Today started with waffles. And I promise you! It took me way longer to make them than it is going to take you to read this post in its entirety.
This was a real treat for my kids, because we never have waffles. This would be because I’ve never owned a waffle iron before, and I never buy those nasty freezer waffles at the grocery store because I love my children and try not to hasten their inevitable demise with that much processed food and sugar, especially first thing in the morning.
Anyway, they were molasses waffles (really, might as well have called them what they were: gingerbread waffles!), and the recipe was quite healthy (whole wheat flour, egg replacer, sweetened with stevia, no sugar) and the batter was goopy and, well, weird. And they took forever too cook in my brand spankin’ new waffle iron. Literally, two hours to cook them all. I am so glad I did it last night so that I could just heat them up today, rather than try to do it all this morning. Nothing like sending your kids off on their first day of school ever with no breakfast.
But they got breakfast and, really? The best dang waffles I’ve ever had (taste wise, of course – consistency was a bit off) (but who is complaining when it tastes like you are eating gingerbread for breakfast?) (with 100% real maple syrup, of course).
So my oldest two are at school right now discovering the joys and pains of fifth and seventh grades. Probably eating lunch as I type (though I undoubtedly won’t get this finished and posted until sometime after supper).
The bus came ten minutes earlier than we were told it would, but luckily we were outside already taking pictures and whatnot, so it wasn’t really a problem. It was only kind of a problem because with the girls madly dashing across the front lawn to get to the bus (oh yeah, they haven’t figured out what cool is yet) I forgot to remind them to look at their bus number and make sure they got back on the same bus to come home.
This realization hit me about ten minutes after they left (meaning right when the bus was supposed to be there) and gave me a minor panic attack. I called my husband, who was on his way to work, to share this newest angst and he basically told me I shouldn’t worry about it, the school would take care of them, blah, blah, blah, but agreed to call the school later in the day just to make sure. I would have called the school myself, but I was afraid I’d break down over the idea that my girls, who are smart but clueless in the ways of government schooling, would just pick a bus, any bus, at the end of the day and find out too late that it wasn’t going by their house.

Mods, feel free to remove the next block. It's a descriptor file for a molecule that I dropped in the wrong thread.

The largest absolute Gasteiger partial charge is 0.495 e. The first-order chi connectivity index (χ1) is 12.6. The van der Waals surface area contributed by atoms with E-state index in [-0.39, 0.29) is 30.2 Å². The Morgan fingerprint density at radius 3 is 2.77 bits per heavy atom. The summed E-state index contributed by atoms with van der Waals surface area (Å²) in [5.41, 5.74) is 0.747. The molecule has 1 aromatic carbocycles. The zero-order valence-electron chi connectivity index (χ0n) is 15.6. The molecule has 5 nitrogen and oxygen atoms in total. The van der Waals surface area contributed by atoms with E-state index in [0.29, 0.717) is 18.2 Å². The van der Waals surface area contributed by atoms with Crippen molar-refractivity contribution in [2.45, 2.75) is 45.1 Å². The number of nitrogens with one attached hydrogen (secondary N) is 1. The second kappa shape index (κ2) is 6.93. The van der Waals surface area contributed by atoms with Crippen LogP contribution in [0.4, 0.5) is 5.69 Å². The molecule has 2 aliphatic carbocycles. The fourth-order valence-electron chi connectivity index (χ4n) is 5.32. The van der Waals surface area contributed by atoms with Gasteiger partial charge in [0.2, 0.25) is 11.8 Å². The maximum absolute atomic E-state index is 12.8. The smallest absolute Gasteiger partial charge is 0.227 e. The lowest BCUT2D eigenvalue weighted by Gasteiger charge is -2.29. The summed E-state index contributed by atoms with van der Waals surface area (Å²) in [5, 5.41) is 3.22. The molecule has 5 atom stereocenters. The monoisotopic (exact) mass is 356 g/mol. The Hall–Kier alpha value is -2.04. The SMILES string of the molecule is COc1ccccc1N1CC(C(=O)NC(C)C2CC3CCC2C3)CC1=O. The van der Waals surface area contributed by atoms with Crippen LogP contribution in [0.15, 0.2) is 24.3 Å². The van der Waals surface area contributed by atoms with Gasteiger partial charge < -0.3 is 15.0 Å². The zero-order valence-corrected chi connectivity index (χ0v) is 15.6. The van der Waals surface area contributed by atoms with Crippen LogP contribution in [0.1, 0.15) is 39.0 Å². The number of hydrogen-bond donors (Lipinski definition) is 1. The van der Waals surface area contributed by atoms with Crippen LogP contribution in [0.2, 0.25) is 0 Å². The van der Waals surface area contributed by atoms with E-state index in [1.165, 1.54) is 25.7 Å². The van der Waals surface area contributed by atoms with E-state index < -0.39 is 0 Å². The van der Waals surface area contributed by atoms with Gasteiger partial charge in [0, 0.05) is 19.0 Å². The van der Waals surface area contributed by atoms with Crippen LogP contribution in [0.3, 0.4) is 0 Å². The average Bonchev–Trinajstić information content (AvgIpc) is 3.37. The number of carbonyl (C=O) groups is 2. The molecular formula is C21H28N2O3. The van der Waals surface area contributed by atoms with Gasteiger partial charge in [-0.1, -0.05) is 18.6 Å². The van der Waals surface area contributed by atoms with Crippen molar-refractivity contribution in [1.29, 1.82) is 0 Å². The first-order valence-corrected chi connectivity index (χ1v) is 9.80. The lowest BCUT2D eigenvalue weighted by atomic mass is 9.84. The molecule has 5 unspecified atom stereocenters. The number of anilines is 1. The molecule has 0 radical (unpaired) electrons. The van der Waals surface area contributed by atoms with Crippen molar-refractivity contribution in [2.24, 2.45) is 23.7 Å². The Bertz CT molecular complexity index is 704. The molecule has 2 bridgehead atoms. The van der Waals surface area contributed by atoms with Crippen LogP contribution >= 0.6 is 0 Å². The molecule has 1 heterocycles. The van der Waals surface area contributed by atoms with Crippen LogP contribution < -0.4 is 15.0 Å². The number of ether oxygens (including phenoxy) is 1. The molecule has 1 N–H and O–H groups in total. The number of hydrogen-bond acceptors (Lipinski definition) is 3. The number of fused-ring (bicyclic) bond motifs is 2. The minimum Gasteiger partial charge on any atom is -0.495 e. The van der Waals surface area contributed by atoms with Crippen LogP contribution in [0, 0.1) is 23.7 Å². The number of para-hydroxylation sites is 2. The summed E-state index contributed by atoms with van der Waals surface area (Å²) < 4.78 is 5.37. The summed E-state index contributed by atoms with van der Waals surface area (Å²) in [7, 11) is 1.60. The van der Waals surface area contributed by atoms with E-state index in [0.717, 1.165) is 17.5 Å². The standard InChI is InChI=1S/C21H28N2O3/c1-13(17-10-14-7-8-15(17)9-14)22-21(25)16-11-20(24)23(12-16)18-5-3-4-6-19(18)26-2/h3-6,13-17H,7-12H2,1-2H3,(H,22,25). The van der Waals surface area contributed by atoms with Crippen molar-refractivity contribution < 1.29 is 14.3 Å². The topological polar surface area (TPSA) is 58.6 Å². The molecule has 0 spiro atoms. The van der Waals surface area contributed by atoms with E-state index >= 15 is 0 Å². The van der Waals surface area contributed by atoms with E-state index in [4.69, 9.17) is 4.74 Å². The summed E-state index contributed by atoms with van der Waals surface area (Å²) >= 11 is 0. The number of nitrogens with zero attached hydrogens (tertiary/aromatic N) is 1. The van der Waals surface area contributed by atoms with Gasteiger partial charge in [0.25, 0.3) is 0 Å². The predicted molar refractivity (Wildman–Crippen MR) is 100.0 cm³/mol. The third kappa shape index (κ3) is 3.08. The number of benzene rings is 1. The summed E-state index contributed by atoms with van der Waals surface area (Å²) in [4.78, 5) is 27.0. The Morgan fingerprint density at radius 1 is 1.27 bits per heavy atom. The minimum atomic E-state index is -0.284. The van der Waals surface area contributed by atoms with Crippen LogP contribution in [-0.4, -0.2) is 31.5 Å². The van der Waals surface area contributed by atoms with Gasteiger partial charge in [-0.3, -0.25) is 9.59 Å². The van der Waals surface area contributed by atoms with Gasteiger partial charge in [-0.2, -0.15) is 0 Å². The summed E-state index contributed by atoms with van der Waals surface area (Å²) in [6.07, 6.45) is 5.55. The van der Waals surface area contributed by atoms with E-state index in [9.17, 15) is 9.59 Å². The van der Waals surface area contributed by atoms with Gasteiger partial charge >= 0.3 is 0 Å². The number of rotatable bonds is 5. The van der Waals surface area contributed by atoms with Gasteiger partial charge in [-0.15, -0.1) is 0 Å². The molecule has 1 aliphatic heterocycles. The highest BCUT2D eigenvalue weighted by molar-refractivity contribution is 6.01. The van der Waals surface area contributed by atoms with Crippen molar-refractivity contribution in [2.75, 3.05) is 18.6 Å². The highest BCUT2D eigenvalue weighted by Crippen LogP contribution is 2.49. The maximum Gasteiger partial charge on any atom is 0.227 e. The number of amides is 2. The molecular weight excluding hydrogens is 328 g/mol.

Later my best friend called me to see how it went, that sending them off for the first time, and when I told her about the bus confusion and my husband thinking it was no big deal she said, “Are you kidding? I wrote my girls’ bus number on their ankles with a Sharpie. And this isn’t their first year going to school!”
So I called my husband back and told him I wasn’t worrying about nothing.
Then he called the school and they assured him I was, and they always make sure all the kids get on the right bus for the first week and a half or so before leaving them to their own common sense and ability to hopefully be responsible.
It wasn’t that way when I was in middle school is all I’m saying. They were like, “Whew! Last bell! Get out. Get out! GET OUT!!!!”
Okay, maybe those weren’t their exact words, but trust me (I worked with some of these same teachers later) they did not follow us out and help us get on the right bus. They just hid until the buses pulled out and then they beat a hasty retreat to their own cars (What? My contract says I’m supposed to stay in the building for another 40 minutes after the kids leave? Screw that). On the last day of school for the year? They stood outside and waved at all the kids as the buses pulled out and muttered things like, “Good riddance devil spawn” under their breath and fake smiles. I know, I stood out there with them as a teacher one year. Oh, yeah, they were a great group. Every bit as mature as the devil spawn we were waving off.
Okay, maybe they didn’t say “devil spawn” but there was muttering under breath and fake smiles.
So this morning of doing home school with the littles has been . . . umm . . . interesting. What with Tank Boy in kindergarten and Midge in first grade, and Quinn squawking around wondering why the hell nobody will play with him, and toys? Why do you keep giving me toys, woman!? I want people! It may take us a little extra time to get everybody’s lessons done for the day.
It is going to take us a little while to find our groove this year. Maybe a long while. Why, I can even foresee that we may not find a groove at all, and by the end of the year I’ll be nothing more than a body on the floor that people just step over on their way to get Play Dough out of the cupboard.
Kill me now!
School, home school, church meetings tonight. Then, of course, there was the requisite filling out of a thousand more forms for school once we got back home. Blargh.
The girls had a good day at school. They actually were waving and saying, “Bye!” to other kids as they got off the bus. That is pretty much all I dared hope for on the first day.